There’s really no concrete before and after making an ethical decision like this. Every day, every meal, every purchase, you have to make the choice again when you’re beholden to no one, but yourself. This is what dictates the strength of your convictions.
Image by Gerd Altmann from Pixabay

7 thoughts on “Reflecting on my First Year as a Vegan

  1. I’ve been vegan for a few months in the past. I can honestly say it was easy for the first month or so, but got much harder as time went on. However, I do think I could manage being vegetarian, or mostly so. I definitely try to keep my meat consumption to a minimum because of the damage it does on the environment and I’m expanding my horizons to try to buy meat, if I want it, through ethical and sustainable avenues.

    It’s a lot of work, this whole environmentalist thing, but I can’t imagine life without it 🙂

    Liked by 1 person

    1. I imagine being an environmentalist is much like becoming vegan in the sense that it becomes easier when you’re passionate about it, but it always requires effort. Thank you for your awareness and trying to make ethical choices. The world needs all of that it can get! 💜

      Liked by 1 person

  2. Congrats on your first year as a vegan! My struggle as a vegetarian is my environment. I am not a vegan because we eat out a lot and I cannot survive on eating lettuce. On the other hand my husband is a meat fanatic. Our dog and cats eat chicken. So I have to buy meat for them and also have to prepare it for them. So hypocrite is my middle name.


    1. I’d have to disagree. We all have some aspect of hypocrisy within us, whether we recognize it or not, but I think it’s unfair to brand yourself that way. (Based off of what you’ve said, I obviously don’t know you. Lol.) Eating out is a legitimate struggle for a lot of people eating a restrictive diet. We don’t eat out much, but when we do, we have only a few options to choose from. If we went out a lot, I wouldn’t want to survive on side salads either. 😂

      The pet thing is a bit of a gray area. My understanding is that a dog can be vegan, but the owner would really have to pay special attention to their diet (and purchase specialized food) to make sure they’re getting all the necessary nutrients. Cats, however, are obligate carnivores and need meat in their diet. There’s no shame in giving your pets what they need. You’re still lowering the demand for meat by not consuming it yourself and that’s a good thing! You’re doing the best you can in your environment and I think that’s wonderful!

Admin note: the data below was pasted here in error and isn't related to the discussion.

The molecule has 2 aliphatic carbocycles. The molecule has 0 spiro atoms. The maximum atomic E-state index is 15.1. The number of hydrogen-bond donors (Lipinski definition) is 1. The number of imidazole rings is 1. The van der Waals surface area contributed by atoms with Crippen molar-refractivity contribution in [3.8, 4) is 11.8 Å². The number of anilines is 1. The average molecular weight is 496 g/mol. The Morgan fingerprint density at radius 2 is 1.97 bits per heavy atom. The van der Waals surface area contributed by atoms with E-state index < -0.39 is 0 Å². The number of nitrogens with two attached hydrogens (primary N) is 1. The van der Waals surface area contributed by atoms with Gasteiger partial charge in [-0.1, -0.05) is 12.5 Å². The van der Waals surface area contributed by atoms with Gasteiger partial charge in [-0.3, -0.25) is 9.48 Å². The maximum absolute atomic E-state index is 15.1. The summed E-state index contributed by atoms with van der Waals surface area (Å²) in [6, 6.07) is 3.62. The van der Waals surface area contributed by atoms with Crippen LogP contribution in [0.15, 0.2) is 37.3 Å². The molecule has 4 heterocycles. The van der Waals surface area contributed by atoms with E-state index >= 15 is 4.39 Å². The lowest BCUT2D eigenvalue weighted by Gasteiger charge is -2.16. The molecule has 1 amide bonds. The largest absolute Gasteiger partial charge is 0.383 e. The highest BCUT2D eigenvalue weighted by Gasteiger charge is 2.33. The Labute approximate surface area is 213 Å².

Liked by 2 people

      1. Great comments.

        On eating out – Veganism when going out can be hard depending where you live, as some communities are much more diverse in their food offerings (I live in the Northwest and it’s insanely easy to be vegan – like most cities on the west coast) – I remember when I was dairy/egg/gluten free for a couple years and visited a friend in DC five years ago or so, it was really tough to find places that no only accommodated dietary restrictions, but made great meals purposefully without them, but it is definitely improving. Vegetarianism is not just ‘lettuce’ – it is a lot easier if you’re willing to try a different approach (multiple meatless appetizers for example, pasta & risotto dishes, veggie pizza, etc) and if you’re open to a lot of cuisines – particularly Asian (and not just talking tofu! Indian food is incredibly easy to go veg!). I am not vegetarian by habit but my husband and I don’t have meat at every meal – and rarely eat meat when we go out, as most restaurants buy whatever is cheapest – i.e., factory farmed meat – and we resolved that if we won’t buy it at the grocery store, we won’t buy it at a restaurant!

        On pets – Yes, dogs can be vegetarian (several companies actually make vegetarian dog food including Natural Balance, sold at Petco, and there are even some vegan brands…) but cats cannot, like you said, as carnivores. Even if you feed your pets meat though, you can at least start by feeding them organic and/or raw diets to at least ensure you’re not supporting factory farms. 🙂

        Liked by 1 person